On Sunday, June 19, 2011, an era in Plastic Surgery came to an abrupt end. I was informed by Prof. H.S. Adenwalla that Dr. D. Ralph Millard Jr., messiah of children all over the world who were born with facial clefts, died at his Sunny Isles Beach home in Miami, Florida, USA.

Born David Ralph Millard Jr., on June 4, 1919, in St. Louis, he had recently turned 92. Millard chaired the plastic surgery division at what is now the University of Miami Miller School of Medicine for 28 years while at the same time serving as Chief of Plastic Surgery at the Jackson Memorial Hospital.

He was best known for developing rotation advancement surgery for cleft lip in the 1950s. A giant amongst his contemporary greats, his work was considered pure artistry and he was nominated as one of the ten “Plastic Surgeons of the Millennium” by the members of the American Society of Plastic Surgery. Plastic Surgery News called him “the most brilliant and creative plastic surgeon we have alive.”

According to the World Health Organization, cleft lip, with or without cleft palate, is considered a birth defect affecting about one in every 600 to 700 newborns, meaning that a child is born with a cleft somewhere in the world every 2.5 min. If that is the magnitude of the clinical problem, and if almost 80% of Clefts are treated by Millard’s technique, can there ever be another plastic surgeon who will impact more lives than the great master!

Millard, an Eagle Scout, graduated from the Asheville School for Boys, Asheville, NC. He received a B.A. in English in 1941 from Yale University where he boxed and played varsity football. His coach: Yale law student Gerald R. Ford went on to become the president of USA.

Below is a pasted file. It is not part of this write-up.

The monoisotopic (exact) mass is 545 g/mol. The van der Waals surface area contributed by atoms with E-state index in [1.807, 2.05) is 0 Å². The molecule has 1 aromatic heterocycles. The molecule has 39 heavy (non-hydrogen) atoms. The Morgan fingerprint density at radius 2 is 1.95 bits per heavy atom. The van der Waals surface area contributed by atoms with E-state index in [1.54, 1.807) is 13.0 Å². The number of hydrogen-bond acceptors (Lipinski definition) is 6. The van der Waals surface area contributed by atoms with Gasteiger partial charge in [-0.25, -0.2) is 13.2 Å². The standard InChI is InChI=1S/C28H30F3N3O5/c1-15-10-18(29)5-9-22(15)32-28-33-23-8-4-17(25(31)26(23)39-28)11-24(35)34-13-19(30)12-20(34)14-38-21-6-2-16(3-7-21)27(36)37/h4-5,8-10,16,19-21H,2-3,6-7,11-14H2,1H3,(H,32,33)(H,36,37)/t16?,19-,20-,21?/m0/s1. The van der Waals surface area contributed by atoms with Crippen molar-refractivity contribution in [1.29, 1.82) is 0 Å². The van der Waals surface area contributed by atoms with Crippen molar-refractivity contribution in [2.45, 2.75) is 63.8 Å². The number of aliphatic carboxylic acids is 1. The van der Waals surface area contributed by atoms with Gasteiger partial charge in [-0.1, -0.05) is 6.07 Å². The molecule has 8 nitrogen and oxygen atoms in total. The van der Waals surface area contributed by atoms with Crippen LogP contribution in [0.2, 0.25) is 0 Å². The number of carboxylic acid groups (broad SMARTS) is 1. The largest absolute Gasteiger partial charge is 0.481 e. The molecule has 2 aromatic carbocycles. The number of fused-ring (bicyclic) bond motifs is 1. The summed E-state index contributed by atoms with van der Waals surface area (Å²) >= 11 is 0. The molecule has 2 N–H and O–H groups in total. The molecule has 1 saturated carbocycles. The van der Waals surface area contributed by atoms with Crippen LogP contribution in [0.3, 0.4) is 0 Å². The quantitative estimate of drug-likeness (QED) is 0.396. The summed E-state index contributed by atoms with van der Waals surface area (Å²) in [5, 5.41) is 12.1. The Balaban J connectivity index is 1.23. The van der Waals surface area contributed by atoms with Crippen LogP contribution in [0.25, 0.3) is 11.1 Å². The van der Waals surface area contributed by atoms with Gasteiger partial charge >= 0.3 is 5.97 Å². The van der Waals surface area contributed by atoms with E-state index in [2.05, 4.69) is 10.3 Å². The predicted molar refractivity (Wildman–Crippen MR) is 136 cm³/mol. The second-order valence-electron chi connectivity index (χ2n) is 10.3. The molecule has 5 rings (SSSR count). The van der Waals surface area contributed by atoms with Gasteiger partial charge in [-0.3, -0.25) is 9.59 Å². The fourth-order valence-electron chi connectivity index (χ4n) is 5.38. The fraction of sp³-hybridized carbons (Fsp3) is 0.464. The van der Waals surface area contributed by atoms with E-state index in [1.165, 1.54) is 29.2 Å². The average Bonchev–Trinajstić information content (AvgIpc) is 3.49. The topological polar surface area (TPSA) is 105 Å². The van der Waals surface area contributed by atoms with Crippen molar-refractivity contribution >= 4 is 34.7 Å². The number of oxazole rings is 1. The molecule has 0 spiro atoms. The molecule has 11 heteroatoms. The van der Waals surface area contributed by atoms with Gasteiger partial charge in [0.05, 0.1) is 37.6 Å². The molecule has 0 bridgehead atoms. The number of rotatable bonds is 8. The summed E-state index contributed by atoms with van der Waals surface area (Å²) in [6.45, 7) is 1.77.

Millard graduated from Harvard Medical School in 1944 and interned in Boston before joining the Navy in 1945 and served stateside in the World War II Navy, got interested in clefts as a chief plastic surgeon for the Marine Corps during the Korean War, discharging with the rank of major. Lt.jg Millard joined a residency program at Vanderbilt University Hospital in Nashville.

In 1948, he left for England, where he trained under Harold Gillies. They would later co-author the first of his nine books, The Principles and Art of Plastic Surgery. He wrote 149 peer-reviewed journal articles and 53 book chapters. A prolific author, Millard documented every one of his cases with pictures and notations and his books are an ample testimony to this fact. The world knew him for his Cleft Craft and in it he showed what a master and an innovator he was. His autobiography, Saving Faces: A Plastic Surgeon’s Remarkable Story, was published in 2003.

What he did, laid the groundwork for many procedures we are doing today. If not for his legacy, the Plastic Surgery as a specialty would have been a much poorer and deprived specialty.

Towering in both physical and professional stature, he was demanding, exacting, and a hard-task master to his students, but a very gentle human being to all the unfortunate children who came to him for cure from all parts of the world.

The Association of Plastic Surgeons of India deeply mourns the death of this great teacher. We, as a fraternity, have lost a very respected teacher, a very gifted surgeon, a very prolific author, and a very noble friend. May his soul rest in peace!

I would urge all of you to visit http://calder.med.miami.edu/Ralph_Millard/ to appreciate what a fantastic multifaceted personality this great man was!